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  • Writer's pictureEvelyn Davies

Ignored Grief

Updated: Apr 13, 2022

Our lives were forever changed that Saturday afternoon 24 November 1990 ... my father died.

It was a beautiful Saturday, the sun was shining, you could hear the lawnmowers and smell the freshly cut grass, like most Saturdays, but ... my father died.

The calls started streaming in on the landline, my mother having to say the same thing over and over again, family started arriving with food and flowers and yet ... my father died.

We were swimming and playing, lying in the sun, laughing and eating soft-serve from the ice-cream truck in the street ... still ... my FATHER DIED!

We were never taught about death and frankly I think that people just want the uncomfortable feelings to go away as quickly as possible, especially their uneasiness with the person grieving. Heaven forbid, you are not happy and perfect all the time! People will give canned words of wisdom about the deceased being better off, everything happens for a reason and God works in mysterious ways. It doesn't matter that those left behind's lives were shattered. The unfinished cup of coffee is still standing next to their side of the bed. The blood soaked towels from the internal bleeding is still lying on a pile in the bath. Nothing hurts more than having loved ones ignore your grief as if the most traumatic thing that could ever happen, never happened. The moment the hearse drives away, your life must immediately returned to normal.

I was only 14 at the time this happened, and to be honest I didn't really know what was going on, because here is someone I have known all my life, suddenly gone. I never saw the body, so in my mind he was just not home. For about 20 years afterwards, I still had a recurring dream that he was just on a business trip, or that he was a secret agent.

Grief is not just about someone passing away. Grief takes on many forms; Moving house, emigrating, your loving companion pet disappearing, someone stealing your vehicle, breaking up with your partner, being ghosted by a friend, home invasions, being shamed on social media, the list is endless. The one thing all of these events have in common, is that it has the same impact on the central nervous system, and it has the same chemical cascade of hormones rushing through the body. People speak about big trauma and small trauma, but the truth is, it is individual. One person may be more resilient to trauma than the next person even if both were exposed to the same incident. These events in my life made me look at the way we deal with physical and emotional pain, and this is what lead me to searching for an alternative way in dealing with trauma and so finding my path in becoming a CranioSacral Therapist (see previous blog).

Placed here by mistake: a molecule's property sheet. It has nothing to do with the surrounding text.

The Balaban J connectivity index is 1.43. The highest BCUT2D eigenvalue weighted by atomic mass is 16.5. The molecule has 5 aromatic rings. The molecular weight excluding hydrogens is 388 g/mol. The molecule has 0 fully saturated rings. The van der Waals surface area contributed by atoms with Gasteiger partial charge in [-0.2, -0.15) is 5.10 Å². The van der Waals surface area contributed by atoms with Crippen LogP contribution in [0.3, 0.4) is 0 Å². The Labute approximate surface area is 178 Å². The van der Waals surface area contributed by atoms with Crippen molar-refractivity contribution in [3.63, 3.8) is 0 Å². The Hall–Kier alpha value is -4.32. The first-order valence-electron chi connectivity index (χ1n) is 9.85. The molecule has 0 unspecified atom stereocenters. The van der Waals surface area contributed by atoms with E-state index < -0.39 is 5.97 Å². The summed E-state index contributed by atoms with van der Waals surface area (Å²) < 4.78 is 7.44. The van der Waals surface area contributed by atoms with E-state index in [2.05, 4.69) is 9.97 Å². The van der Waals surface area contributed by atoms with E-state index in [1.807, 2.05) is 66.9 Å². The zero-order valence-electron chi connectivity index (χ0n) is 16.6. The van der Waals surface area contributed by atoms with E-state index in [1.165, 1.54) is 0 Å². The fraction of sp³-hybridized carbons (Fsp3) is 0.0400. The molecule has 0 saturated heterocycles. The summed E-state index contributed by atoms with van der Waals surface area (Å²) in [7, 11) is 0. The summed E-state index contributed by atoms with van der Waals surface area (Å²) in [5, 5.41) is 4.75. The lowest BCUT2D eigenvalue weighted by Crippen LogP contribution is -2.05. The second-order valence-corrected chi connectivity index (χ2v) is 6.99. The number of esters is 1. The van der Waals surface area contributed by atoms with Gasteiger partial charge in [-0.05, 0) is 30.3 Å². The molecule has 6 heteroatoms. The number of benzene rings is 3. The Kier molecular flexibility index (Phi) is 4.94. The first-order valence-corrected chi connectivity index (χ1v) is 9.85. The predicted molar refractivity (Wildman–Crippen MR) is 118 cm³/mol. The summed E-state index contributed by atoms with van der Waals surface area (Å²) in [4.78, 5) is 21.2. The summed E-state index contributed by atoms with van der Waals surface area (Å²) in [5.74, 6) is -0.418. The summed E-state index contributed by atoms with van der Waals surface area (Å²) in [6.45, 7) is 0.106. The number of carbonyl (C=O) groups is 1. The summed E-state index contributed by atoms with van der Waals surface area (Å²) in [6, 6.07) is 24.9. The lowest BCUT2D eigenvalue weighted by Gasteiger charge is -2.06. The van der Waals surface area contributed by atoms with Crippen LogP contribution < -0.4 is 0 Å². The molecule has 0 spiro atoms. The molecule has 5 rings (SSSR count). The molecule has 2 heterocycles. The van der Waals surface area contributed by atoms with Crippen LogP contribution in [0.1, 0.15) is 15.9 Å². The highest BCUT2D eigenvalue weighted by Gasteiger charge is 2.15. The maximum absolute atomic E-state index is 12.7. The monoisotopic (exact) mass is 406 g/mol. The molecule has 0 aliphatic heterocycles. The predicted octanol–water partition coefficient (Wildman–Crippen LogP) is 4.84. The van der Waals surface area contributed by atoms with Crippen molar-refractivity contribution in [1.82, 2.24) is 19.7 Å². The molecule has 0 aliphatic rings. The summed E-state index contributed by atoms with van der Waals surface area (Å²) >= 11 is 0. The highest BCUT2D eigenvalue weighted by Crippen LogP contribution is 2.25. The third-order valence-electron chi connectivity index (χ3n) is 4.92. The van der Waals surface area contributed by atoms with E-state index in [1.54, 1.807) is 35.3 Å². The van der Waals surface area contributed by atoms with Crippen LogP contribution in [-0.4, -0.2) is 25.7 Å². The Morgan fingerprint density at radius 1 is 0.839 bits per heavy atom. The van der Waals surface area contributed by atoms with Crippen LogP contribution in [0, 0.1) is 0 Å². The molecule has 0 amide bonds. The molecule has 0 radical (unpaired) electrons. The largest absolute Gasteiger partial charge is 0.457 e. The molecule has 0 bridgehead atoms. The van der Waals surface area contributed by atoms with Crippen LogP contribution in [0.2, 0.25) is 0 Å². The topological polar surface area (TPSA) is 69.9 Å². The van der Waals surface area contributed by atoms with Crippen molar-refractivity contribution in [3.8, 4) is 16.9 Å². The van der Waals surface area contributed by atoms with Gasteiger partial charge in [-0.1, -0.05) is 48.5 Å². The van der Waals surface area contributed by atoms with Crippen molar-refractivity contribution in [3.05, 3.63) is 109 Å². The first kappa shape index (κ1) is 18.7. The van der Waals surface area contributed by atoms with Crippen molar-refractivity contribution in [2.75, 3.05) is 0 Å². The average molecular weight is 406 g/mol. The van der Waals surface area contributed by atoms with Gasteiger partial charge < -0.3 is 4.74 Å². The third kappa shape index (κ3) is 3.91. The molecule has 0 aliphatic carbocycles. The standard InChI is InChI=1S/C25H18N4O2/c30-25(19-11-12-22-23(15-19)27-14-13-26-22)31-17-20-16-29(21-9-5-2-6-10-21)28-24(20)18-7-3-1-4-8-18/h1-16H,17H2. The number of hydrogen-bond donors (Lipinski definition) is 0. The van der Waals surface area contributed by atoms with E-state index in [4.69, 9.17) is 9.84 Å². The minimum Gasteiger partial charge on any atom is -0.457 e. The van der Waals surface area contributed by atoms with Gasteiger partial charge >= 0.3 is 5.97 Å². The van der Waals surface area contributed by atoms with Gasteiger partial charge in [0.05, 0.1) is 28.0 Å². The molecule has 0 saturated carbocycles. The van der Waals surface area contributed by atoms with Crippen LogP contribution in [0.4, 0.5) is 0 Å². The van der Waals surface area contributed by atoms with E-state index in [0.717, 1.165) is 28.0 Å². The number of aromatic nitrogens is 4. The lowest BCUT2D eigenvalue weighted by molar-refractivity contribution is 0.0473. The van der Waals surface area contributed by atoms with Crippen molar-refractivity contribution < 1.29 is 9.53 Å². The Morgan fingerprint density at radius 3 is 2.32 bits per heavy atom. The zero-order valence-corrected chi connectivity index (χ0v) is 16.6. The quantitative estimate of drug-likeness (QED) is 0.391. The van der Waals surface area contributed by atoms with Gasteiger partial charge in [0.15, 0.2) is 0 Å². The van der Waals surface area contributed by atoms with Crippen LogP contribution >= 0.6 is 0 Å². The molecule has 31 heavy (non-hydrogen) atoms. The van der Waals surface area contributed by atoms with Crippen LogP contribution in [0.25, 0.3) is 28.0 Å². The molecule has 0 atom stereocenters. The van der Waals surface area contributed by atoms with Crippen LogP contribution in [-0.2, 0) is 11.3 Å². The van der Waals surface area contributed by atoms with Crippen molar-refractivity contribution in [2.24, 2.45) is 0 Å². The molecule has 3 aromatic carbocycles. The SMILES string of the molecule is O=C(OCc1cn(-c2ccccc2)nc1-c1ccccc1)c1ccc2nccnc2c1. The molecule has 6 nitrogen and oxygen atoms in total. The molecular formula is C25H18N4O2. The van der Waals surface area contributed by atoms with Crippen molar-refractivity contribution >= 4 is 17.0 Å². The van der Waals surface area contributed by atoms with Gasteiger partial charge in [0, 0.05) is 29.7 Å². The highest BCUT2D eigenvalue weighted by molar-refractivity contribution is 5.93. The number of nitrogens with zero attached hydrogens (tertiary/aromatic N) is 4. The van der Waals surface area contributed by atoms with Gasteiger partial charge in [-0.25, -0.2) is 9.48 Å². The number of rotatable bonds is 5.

The beauty about CranioSacral Therapy is that you do not have to talk about your pain, you don't have to pretend, nothing is expected of you, it is 1 hour of your life where someone holds you, really holds you, without judgement, looks at you, unflinching, witnessing, in absolute presence what you have been through in unconditional love. A couple of weeks ago, I was privileged to be introduced by my beloved to a similar modality named Traumatic Incident Reduction (TIR). Even though it is not a body work modality like CST, I was astonished at how similar it was in its approach to be the witness of someone's trauma instead of trying to heal or fix it. Trying to heal, do, fix or advise people through the dirty rags of our experiences, does not make people feel seen or heard, it makes them feel judged, ignored, and controlled.

We both decided to complete this course so that it could be complimentary to what we were already doing in our respective practices. The last couple of years, there has been so much loss that it has become imperative for us to be able to deal with grief. There is not one person that comes to see us that is not dealing with trauma and grief in some form or other. During our TIR course, we had to work on fellow students and we were both blown away at how effective this method of listening and witnessing was in resolving and compartmentalizing our own grief. The only way I can describe my personal experience is that I could finally look at a traumatic experience, speak about what happened without interruption, and in so doing finally closing all the open browsers in my brain that prevented me from moving forward. I see it as having a bad song playing very loud 24/7 and now finally realizing that I have the ability to turn down the sound. The song is still playing, it is not like we can erase our painful experiences as if it never happened but we can reduce the debilitating sting.

What is so incredible about TIR is that it is so simple and straightforward. It is highly directive, yet non-interpretive and non-evaluative. TIR is based on the creation of a safe space for the client (viewer). The sessions are open ended which gives the viewer enough time to process, so a session can go on for as long as the viewer needs, which can be 3 hours at a time. It can also be conducted on Zoom or Whatsapp video.

These techniques of holding are exactly what an unseen, ignored soul needs to heal. May you be privileged, to be seen, held and heard in this unconditional way.

If you would like to experience CST or TIR, book a session by clicking on the Book now Button.

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